To read the history of Central and South America is to hear tales of conquests and conquistadors meeting indigenous Mayans and Incas immersed in tropical jungles and atop Andean peaks.
While it’s a somewhat turbulent past, the colonisation of Latin America has produced towns and cities of stunning architecture – classical Spanish facades and Latin fronts blend with their tropical surroundings, Baroque buildings nestle among palm trees and exotic sun fills European-style squares.
All of the colonial towns have something different to offer, whether it is sea views, impressive plazas, colourfully dressed locals or remote locations, but all of them have one thing in common; they are worth adding to your bucket list. These cities are our favourite examples of colonial towns and surely worth a visit if you’re going to Latin America – almost all of them are UNESCO World Heritage sites.
Colonial town # 1 Cuzco, Peru
Cuzco: the capital of the Incan empire. The Spanish tried to remove all traces of the city’s previous inhabitants, but an earthquake tore down their buildings leaving only the Inca stonework. This now serves as a reminder of the past civilisations here.
This is probably the best known colonial town and also the most popular. At its heart lies the impressive Plaza de Armas, which is home to both the Cathedral of Santo Domingo, also known as Cusco Cathedral and was built in 1539 on the foundations of the Palace of Viracocha Inca and the Iglesia de la Compañía de Jesus (Church of the Society of Jesus).
Inca culture remains inextricable from Cuzco’s nature, though from above the central city’s red-tiled rooftops look like a typical Tuscan scene. Beyond the main plaza lie numerous other churches and smaller plazas as well as hidden cobbled streets lined with artisan shops making it an ideal colonial town to explore on foot.
The traditional Inca Trail to Machu Picchu begins here, so it’s also a great place to settle briefly before jetting off into the hills.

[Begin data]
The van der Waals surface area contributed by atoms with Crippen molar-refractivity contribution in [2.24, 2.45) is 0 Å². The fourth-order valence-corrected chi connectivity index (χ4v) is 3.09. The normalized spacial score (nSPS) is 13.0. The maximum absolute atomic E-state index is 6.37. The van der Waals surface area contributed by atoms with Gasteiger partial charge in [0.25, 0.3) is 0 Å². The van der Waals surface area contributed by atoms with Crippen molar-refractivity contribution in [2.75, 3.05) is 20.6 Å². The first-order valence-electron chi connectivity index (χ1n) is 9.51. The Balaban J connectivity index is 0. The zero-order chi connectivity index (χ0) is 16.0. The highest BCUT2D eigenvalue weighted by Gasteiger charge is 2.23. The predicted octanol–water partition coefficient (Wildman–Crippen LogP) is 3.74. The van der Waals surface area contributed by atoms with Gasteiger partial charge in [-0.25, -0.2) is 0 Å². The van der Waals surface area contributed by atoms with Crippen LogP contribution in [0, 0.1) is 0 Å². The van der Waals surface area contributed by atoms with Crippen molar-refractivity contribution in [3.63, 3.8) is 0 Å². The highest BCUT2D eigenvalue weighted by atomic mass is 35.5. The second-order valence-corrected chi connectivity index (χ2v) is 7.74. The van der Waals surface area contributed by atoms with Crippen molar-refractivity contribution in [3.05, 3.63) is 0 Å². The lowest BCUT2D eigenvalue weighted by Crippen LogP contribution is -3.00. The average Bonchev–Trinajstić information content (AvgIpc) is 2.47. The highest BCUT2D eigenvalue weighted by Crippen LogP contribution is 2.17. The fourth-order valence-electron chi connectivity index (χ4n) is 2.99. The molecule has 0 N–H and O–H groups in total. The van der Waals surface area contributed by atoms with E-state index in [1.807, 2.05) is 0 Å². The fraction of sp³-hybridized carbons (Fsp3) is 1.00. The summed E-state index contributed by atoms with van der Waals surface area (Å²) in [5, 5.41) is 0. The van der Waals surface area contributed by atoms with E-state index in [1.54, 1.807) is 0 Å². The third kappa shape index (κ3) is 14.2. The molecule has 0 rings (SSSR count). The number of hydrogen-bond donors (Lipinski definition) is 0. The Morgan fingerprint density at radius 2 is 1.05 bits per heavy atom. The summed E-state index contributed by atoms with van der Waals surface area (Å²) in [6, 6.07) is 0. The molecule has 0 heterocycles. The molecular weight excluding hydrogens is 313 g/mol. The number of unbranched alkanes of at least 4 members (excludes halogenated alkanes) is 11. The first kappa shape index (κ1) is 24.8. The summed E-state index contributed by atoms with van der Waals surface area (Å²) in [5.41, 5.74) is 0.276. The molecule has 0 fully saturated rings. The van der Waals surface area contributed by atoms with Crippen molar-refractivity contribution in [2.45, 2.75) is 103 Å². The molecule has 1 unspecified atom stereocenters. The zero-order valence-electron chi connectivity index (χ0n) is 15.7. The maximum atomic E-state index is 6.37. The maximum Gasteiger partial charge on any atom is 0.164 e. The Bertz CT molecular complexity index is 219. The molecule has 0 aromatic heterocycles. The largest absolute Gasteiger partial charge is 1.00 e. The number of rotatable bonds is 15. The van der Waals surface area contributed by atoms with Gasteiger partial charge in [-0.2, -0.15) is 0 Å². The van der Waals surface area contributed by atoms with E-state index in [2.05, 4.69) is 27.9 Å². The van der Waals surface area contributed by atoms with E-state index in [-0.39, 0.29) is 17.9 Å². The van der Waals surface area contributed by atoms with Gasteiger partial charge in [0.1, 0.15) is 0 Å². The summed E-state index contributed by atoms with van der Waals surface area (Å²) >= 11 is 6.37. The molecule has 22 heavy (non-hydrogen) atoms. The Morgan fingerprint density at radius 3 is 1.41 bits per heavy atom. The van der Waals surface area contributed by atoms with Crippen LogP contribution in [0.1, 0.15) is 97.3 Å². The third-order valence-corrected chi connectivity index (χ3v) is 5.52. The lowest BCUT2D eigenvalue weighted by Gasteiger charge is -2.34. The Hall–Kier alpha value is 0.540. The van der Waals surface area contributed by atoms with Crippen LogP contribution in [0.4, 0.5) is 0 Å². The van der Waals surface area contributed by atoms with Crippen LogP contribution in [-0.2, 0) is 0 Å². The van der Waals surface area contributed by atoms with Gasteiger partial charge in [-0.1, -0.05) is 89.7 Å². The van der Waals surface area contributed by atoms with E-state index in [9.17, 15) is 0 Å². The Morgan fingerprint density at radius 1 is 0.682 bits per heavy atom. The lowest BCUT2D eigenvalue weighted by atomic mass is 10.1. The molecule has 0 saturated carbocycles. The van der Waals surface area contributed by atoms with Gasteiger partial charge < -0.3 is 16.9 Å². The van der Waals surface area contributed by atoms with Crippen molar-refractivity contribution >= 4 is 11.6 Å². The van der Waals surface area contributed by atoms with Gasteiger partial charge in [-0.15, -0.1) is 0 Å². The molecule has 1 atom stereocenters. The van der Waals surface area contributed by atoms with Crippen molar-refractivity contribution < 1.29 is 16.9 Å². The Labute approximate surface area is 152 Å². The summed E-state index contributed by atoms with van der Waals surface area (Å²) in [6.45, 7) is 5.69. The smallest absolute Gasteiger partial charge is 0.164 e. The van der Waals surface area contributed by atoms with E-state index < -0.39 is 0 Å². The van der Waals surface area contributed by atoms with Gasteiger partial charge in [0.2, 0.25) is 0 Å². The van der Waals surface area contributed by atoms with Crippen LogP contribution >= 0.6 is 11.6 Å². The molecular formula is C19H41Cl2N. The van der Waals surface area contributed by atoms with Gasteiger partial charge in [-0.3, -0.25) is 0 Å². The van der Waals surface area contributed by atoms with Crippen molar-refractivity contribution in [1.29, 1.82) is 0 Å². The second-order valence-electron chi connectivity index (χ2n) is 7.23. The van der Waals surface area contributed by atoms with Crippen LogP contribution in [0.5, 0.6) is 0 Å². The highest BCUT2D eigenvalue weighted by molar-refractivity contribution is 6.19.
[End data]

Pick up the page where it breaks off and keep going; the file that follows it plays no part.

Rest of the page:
Hot spots: The Plaza de Armas, adorned by two amazing churches (the city cathedral and La Compania de Jesus). The Inca Museum unearths the myriad history of the region.
Colonial town # 2 Leon, Nicaragua
Leon is a relative backwater in comparison to some of the other better known colonial towns of Latin America and certainly in comparison to Granada which sits on Lake Nicaragua to the south. Leon makes the list of best colonial towns for the locals though.
As you walk through the town you have the feeling that few people have been here before. Even though this is obviously not true, it still, somehow, manages to retain that unique charm which makes you feel like you are the first to see it.
Colonial town # 3 Ouro Preto, Brazil
Ouro Preto (meaning black gold) boomed during the Brazilian Gold Rush of the 18th century and is named for its integral part in industry. Though its influence waned with the decline of the mines, the city is a true step back in time and retains an authentic, Baroque nature.
Its thirteen churches indicate the importance of religion at the height of the city’s glory, which is also celebrated in many ornate fountains, bridges and embellishing features – all set against a backdrop of the Serra do Espinhaço mountains. Ouro Preto is a must see colonial town if visiting Brazil. Surrounded by mountains, it is an excellent place to explore on foot and gives you the opportunity of climbing one of the small hills which give you a breath taking view of the city and its surroundings.